Should You Break Your Mortgage to Take Advantage of Low Rates?

To break or not to break your mortgage, that is the big question during this unprecedented period of low interest rates.

In response to the economic slowdown caused by COVID-19, the Bank of Canada slashed its overnight lending rate to 0.25 percent and banks responded by dropping their mortgage interest rates. As of mid-October, it was possible to find rates as low as 1.59% for a 5 year fixed rate.

As a homeowner, these low-rate mortgages are mighty tempting – so tempting that you’re wondering whether to break your existing mortgage to take advantage of such great deals. Who wouldn’t want to see their monthly payments drop by a few hundred dollars?

Before you take the leap, however, confer with you’re the Wilson Team Ottawa Mortgage Brokers of mortgage professionals and do the math to be sure you will come out ahead. There are two costs you’ll need to be prepared to pay. First, you’ll need to have the lawyer change the financing on the title, a charge that may be partially covered by your new lender.  Breaking a mortgage generally comes with a prepayment penalty, too, and you’ll need to decide whether your term savings with a new deal will balance your losses in penalties and fees. The penalty is usually three months’ interest or the interest rate differential (IRD) payment, whichever is larger. Keep in mind the IRD is different at each bank so what is good for one bank is very different at another bank even if you have the same rates, terms and balances. Many consumers do not understand how different it is. If you take a $350,000 mortgage with a 3% mortgage rate can be as low as $3800 at once bank and as high as $15,000 at another bank. Let us help up you crunch those numbers before you do something you’ll regret. Be aware that penalties are subject to change, so they may have climbed as interest rates have fallen. If you had a rate quote longer than 1 month ago then it may be best to call again.

Mathematical Examples:

Let’s say, for instance, that Sue and Sam have a $400,000 balance and two years to go on their five-year, four percent fixed-rate mortgage and the penalty for breaking it is either three months’ interest or the IRD.

Calculating their three-months’ penalty:

Mortgage Interest rate x Mortgage Balance x (Months of Penalty/12) = Mortgage Penalty

0.04 x 400,000 x (3/12) =16,000 x ¼ = $4,000

Calculating potential savings using penalty:

[Mortgage Balance x (Contract Rate – New Contract Rate) x Years Remaining] – Mortgage Penalty = Mortgage Savings

[400,000 x (0.04 – 0.02) x 2] – 4,000 = $12,000

With potential savings of $12,000 and a mortgage penalty of only $4,000, it makes sense for Sue and Sam to break their mortgage if they are charged 3 months’ penalty in interest.

Calculating their IRD payment:

(Posted Rate – Current Rate) x Mortgage Balance x (Months Remaining/12) = IRD

(0.04 – 0.02) x $400,000 x (24/12) = $16,000

Calculating potential savings using IRD:

[Mortgage Balance x (Contract Rate – New Contract Rate) x Years Remaining] – Mortgage Penalty = Mortgage Savings

[$400,000 x (0.04 – 0.02) x 2] – $16,000 = 0

With no savings in sight with the IRD method, it’s silly for Sue and Sam to break their mortgage, unless they are in need of greater monthly cash flow that the new lower mortgage rate will allow.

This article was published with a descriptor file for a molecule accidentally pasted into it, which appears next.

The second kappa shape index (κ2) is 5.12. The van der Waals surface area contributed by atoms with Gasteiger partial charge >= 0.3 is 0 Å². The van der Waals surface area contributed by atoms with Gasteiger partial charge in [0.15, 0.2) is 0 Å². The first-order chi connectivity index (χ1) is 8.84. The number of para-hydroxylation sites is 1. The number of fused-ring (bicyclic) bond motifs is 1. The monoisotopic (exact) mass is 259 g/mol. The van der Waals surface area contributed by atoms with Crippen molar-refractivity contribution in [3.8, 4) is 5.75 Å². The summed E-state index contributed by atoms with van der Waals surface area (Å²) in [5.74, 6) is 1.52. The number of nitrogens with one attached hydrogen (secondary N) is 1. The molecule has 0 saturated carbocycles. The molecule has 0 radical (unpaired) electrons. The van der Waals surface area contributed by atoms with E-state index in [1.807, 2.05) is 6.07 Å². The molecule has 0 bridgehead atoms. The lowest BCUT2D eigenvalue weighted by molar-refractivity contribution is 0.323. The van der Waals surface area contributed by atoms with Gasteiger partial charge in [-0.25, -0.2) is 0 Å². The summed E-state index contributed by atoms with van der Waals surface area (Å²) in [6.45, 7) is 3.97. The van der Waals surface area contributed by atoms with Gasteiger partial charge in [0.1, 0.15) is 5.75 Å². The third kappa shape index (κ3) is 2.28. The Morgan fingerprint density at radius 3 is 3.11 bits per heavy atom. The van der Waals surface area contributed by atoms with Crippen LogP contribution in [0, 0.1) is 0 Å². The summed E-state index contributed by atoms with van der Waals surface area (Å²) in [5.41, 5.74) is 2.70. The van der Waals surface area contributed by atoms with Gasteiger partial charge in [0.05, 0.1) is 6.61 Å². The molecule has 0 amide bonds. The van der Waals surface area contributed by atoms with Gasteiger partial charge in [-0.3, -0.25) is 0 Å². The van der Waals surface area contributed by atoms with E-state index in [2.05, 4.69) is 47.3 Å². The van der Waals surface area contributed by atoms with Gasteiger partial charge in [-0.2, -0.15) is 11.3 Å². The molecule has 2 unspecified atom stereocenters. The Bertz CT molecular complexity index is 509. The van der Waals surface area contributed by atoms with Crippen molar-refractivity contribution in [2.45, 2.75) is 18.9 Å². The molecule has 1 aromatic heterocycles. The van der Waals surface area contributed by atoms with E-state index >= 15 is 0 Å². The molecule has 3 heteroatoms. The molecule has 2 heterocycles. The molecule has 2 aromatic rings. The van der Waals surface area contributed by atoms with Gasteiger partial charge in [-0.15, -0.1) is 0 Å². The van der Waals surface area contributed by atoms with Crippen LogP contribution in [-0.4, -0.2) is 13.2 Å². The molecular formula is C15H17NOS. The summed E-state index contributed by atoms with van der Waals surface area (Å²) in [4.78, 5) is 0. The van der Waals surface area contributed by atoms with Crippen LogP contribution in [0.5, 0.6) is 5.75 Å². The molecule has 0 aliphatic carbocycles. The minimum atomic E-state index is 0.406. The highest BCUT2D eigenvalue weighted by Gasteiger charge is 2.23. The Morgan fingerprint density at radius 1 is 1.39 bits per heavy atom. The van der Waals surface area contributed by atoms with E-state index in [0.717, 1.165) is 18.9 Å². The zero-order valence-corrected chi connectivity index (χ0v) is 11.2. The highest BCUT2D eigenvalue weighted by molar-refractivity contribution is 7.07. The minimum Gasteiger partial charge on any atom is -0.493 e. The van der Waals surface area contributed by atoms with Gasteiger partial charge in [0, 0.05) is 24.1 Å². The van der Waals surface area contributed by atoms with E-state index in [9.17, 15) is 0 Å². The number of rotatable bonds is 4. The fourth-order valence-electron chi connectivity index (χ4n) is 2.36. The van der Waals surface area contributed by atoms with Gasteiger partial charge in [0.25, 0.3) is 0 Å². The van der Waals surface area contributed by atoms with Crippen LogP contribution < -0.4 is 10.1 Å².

NOTE: If you do decide to refinance and don’t have the cash on hand to pay the penalty, lenders generally allow you to add $3,000 to your mortgage to handles penalties and fees.

Why Refinance?

There are a few different reasons you might want to consider refinancing but be careful – if your financial situation is uncertain during COVID-19, it may not be a good time to refinance, no matter how tempting. Your Wilson Team Ottawa Mortgage Brokers can help you decide if the time is right. Meanwhile, consider these reasons for refinancing, as well as some alternatives:

  • Lowering your interest rate. A lower rate can save you money over the term of the mortgage, as well as cost you less in interest over the term of the loan. However, lenders are protecting themselves from the uncertainties of the economy during the pandemic by adding a risk premium to their rates. So, the rate you’re offered may not be as low as you imagine. Be sure it makes sense financially.
  • Consolidating debt. Mortgage loans carry much lower interest rates than credit cards or personal loans, so, by taking out a larger mortgage than you need, you can use the extra funds to pay down more expensive debt.
  • Accessing equity. If you need some extra cash right away, you can take out a larger mortgage than required and use the extra cash for whatever emergency or large expense that is beckoning. However, given that it’s a new mortgage, your early payments will consist largely of interest, so be sure you really need that money. Perhaps you can consider applying for a home equity line of credit (HELOC) to meet those needs instead. NOTE: If your existing mortgage doesn’t provide for a HELOC, you can have one added to your new mortgage when you refinance.

Obviously, if you’ve lost your job or are having trouble paying your existing mortgage during COVID-19, refinancing isn’t the best way to free up cash. Perhaps you can turn to family for help or apply for some of the pandemic-related government assistance now available. Mortgage deferrals, which were available earlier in the pandemic, are coming to an end, but you can certainly check with your lender to see what’s possible.

Whatever you are considering, it’s worth touching base with your Wilson Team Ottawa Mortgage Brokers; it’s always worth obtaining professional insights, and helpful to have a sounding board.